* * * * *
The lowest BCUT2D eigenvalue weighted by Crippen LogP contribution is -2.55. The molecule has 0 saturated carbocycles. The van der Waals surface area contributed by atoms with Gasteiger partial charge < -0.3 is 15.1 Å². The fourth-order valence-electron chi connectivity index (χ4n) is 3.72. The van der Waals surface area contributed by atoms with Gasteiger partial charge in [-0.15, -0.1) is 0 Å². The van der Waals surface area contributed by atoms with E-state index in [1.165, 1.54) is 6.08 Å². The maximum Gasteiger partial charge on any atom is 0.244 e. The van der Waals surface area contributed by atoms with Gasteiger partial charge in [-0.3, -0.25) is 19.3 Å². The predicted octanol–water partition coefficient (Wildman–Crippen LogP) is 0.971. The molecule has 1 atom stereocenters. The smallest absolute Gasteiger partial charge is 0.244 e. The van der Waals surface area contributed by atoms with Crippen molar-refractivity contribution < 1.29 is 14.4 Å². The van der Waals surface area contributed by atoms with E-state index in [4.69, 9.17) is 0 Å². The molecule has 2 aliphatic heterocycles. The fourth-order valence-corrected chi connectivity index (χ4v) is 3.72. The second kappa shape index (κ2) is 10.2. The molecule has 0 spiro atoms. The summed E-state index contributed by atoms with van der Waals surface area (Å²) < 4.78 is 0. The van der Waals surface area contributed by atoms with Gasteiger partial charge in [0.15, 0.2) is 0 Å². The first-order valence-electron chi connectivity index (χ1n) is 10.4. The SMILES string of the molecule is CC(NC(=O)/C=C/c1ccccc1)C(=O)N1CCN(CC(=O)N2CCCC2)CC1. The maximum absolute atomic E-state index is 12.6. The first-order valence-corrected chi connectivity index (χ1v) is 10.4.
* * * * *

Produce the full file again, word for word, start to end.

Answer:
The lowest BCUT2D eigenvalue weighted by Crippen LogP contribution is -2.55. The molecule has 0 saturated carbocycles. The van der Waals surface area contributed by atoms with Gasteiger partial charge < -0.3 is 15.1 Å². The fourth-order valence-electron chi connectivity index (χ4n) is 3.72. The van der Waals surface area contributed by atoms with Gasteiger partial charge in [-0.15, -0.1) is 0 Å². The van der Waals surface area contributed by atoms with E-state index in [1.165, 1.54) is 6.08 Å². The maximum Gasteiger partial charge on any atom is 0.244 e. The van der Waals surface area contributed by atoms with Gasteiger partial charge in [-0.3, -0.25) is 19.3 Å². The predicted octanol–water partition coefficient (Wildman–Crippen LogP) is 0.971. The molecule has 1 atom stereocenters. The smallest absolute Gasteiger partial charge is 0.244 e. The van der Waals surface area contributed by atoms with Crippen molar-refractivity contribution < 1.29 is 14.4 Å². The van der Waals surface area contributed by atoms with E-state index in [4.69, 9.17) is 0 Å². The molecule has 2 aliphatic heterocycles. The fourth-order valence-corrected chi connectivity index (χ4v) is 3.72. The second kappa shape index (κ2) is 10.2. The molecule has 0 spiro atoms. The summed E-state index contributed by atoms with van der Waals surface area (Å²) < 4.78 is 0. The van der Waals surface area contributed by atoms with Gasteiger partial charge in [0.15, 0.2) is 0 Å². The first-order valence-electron chi connectivity index (χ1n) is 10.4. The SMILES string of the molecule is CC(NC(=O)/C=C/c1ccccc1)C(=O)N1CCN(CC(=O)N2CCCC2)CC1. The maximum absolute atomic E-state index is 12.6. The first-order valence-corrected chi connectivity index (χ1v) is 10.4.